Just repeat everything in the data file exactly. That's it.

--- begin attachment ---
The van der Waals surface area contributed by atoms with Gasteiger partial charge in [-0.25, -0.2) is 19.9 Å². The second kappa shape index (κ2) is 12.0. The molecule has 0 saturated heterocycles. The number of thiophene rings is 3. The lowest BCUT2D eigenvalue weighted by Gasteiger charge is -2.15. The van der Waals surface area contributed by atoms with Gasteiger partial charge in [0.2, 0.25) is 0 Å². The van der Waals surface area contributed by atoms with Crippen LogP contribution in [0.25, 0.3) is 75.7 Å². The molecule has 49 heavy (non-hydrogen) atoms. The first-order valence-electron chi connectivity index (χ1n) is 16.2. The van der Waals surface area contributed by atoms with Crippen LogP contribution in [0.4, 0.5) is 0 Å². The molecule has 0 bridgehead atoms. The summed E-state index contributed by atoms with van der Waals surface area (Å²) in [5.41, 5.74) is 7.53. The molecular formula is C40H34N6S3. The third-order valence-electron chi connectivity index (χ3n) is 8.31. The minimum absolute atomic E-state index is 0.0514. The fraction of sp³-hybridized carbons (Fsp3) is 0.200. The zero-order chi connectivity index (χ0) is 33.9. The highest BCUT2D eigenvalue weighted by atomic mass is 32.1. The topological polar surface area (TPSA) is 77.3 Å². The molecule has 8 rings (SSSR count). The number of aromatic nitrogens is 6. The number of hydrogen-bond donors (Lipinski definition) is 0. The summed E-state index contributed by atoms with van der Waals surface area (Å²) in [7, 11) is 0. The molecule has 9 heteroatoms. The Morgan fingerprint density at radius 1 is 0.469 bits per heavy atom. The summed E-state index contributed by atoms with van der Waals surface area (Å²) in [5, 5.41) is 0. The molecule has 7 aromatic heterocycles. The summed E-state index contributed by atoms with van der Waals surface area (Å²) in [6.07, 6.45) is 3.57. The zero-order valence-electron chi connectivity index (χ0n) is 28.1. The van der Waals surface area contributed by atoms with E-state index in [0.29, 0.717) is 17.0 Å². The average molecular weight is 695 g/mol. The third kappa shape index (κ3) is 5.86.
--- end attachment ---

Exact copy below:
The van der Waals surface area contributed by atoms with Gasteiger partial charge in [-0.25, -0.2) is 19.9 Å². The second kappa shape index (κ2) is 12.0. The molecule has 0 saturated heterocycles. The number of thiophene rings is 3. The lowest BCUT2D eigenvalue weighted by Gasteiger charge is -2.15. The van der Waals surface area contributed by atoms with Gasteiger partial charge in [0.2, 0.25) is 0 Å². The van der Waals surface area contributed by atoms with Crippen LogP contribution in [0.25, 0.3) is 75.7 Å². The molecule has 49 heavy (non-hydrogen) atoms. The first-order valence-electron chi connectivity index (χ1n) is 16.2. The van der Waals surface area contributed by atoms with Crippen LogP contribution in [0.4, 0.5) is 0 Å². The molecule has 0 bridgehead atoms. The summed E-state index contributed by atoms with van der Waals surface area (Å²) in [5.41, 5.74) is 7.53. The molecular formula is C40H34N6S3. The third-order valence-electron chi connectivity index (χ3n) is 8.31. The minimum absolute atomic E-state index is 0.0514. The fraction of sp³-hybridized carbons (Fsp3) is 0.200. The zero-order chi connectivity index (χ0) is 33.9. The highest BCUT2D eigenvalue weighted by atomic mass is 32.1. The topological polar surface area (TPSA) is 77.3 Å². The molecule has 8 rings (SSSR count). The number of aromatic nitrogens is 6. The number of hydrogen-bond donors (Lipinski definition) is 0. The summed E-state index contributed by atoms with van der Waals surface area (Å²) in [7, 11) is 0. The molecule has 9 heteroatoms. The Morgan fingerprint density at radius 1 is 0.469 bits per heavy atom. The summed E-state index contributed by atoms with van der Waals surface area (Å²) in [5, 5.41) is 0. The molecule has 7 aromatic heterocycles. The summed E-state index contributed by atoms with van der Waals surface area (Å²) in [6.07, 6.45) is 3.57. The zero-order valence-electron chi connectivity index (χ0n) is 28.1. The van der Waals surface area contributed by atoms with E-state index in [0.29, 0.717) is 17.0 Å². The average molecular weight is 695 g/mol. The third kappa shape index (κ3) is 5.86.